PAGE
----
Think High School Sucked? You're Not Alone

U.S.  President Barack Obama (2nd L) and U.S. Secretary of Education Arne Duncan (R) participate in a roundtable about higher education with high school students and their parents at Washington-Lee High School May 4, 2012 in Arlington, Virginia.

Michael Reynolds-Pool/Getty Images

While many people look back on their high school days with fondness, most of us agree that the training we got there could have been better. A healthy majority of Americans think that changes to their high school experience such as more interaction with guidance counselors and help developing study skills would have improved their education, according to the latest College Board/National Journal Next America Poll

Support was highest for the kinds of changes that would have impacted respondents' post-high school employment and educational opportunities. Asked about the opportunity to have more technical and job skills training, a full 72 percent said that would have made their high school education better. Only 2 percent thought those services would have changed their experience for the worse.

In the same vein, 63 percent wanted more interaction with guidance counselors "about options available after high school," and 66 percent thought "better instruction to develop study skills" would have improved their high school experience. Young Americans are particularly aware of how important good career and college counseling can be: 75 percent of those between the ages of 18 and 29 reported wanting more interaction with counselors, as did 78 percent of current students.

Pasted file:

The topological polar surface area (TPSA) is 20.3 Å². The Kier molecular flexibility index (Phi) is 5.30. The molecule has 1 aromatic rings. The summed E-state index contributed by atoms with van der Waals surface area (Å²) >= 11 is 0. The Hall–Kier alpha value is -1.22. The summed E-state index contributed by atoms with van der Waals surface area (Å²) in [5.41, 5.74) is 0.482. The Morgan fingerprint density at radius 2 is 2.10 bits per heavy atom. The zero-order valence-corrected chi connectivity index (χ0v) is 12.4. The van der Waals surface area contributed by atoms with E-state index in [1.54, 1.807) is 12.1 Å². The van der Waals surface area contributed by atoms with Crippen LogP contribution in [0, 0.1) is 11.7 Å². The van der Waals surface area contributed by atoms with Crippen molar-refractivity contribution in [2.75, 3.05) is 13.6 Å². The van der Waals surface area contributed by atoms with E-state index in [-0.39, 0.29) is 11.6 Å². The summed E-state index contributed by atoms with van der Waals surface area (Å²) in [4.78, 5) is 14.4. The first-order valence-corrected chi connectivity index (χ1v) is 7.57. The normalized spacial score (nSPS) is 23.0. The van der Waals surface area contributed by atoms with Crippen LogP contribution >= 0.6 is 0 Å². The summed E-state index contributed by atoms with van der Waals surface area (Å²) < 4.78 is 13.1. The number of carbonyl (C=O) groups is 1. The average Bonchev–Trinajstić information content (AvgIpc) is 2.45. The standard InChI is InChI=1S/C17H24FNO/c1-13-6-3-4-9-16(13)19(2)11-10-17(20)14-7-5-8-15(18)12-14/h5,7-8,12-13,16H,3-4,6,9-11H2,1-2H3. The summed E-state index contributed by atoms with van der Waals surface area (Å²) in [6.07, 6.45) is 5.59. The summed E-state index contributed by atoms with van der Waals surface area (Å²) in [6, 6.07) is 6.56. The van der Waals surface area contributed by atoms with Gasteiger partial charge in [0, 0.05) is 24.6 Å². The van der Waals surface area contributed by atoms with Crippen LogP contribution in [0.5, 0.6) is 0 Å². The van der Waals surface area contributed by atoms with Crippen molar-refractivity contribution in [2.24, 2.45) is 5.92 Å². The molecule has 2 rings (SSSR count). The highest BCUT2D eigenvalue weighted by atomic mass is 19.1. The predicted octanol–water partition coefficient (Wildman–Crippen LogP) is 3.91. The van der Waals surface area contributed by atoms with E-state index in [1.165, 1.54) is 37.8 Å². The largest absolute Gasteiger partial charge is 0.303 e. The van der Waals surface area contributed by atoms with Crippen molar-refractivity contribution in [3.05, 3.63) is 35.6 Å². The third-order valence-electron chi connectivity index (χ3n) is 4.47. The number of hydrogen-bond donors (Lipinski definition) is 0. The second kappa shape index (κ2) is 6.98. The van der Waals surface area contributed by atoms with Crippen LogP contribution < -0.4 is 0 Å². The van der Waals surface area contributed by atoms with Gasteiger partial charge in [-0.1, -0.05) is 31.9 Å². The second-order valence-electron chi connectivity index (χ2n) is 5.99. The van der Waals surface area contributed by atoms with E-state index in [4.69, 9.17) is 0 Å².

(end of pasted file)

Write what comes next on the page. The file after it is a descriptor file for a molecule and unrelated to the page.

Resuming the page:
The idea of getting more help developing good study habits also attracted strong support, with college graduates and respondents with some college education most willing to say they would have benefited (70 and 69 percent, respectively, compared to 61 percent of those with a high-school education or less).

While more opportunities for technical and job skills training earned the highest backing from respondents--72 percent overall thought it would have improved their high school education--there were no significant differences in support by party, race, or income.

There was one high school innovation that not many Americans could support--extending the school day. Even if you had the time of your life in high school, it appears, that didn't mean you wanted to spend more of your life there. Interestingly, the only exception was among Americans who didn't end up going on to college. While only 18 percent of all respondents thought a longer school day would have been a good idea, 28 percent of blacks with less than a college education and 31 percent of Hispanics with the same said an extend high-school day would have made their education better.

The College Board/National Journal Next America Poll, conducted by Princeton Survey Research Associates International, surveyed 1,271 adults, including oversamples of African-Americans, Hispanics, and Asian-Americans, March 18-26. The interviews were conducted by landline and cell phone in English and Spanish. The poll has a margin of error of plus or minus 3.9 percentage points for the entire sample, and larger margins for racial subgroups.

Republished with permission from National Journal, whose Next America project explores the political, economic and social impacts of profound racial and cultural change facing our nation.

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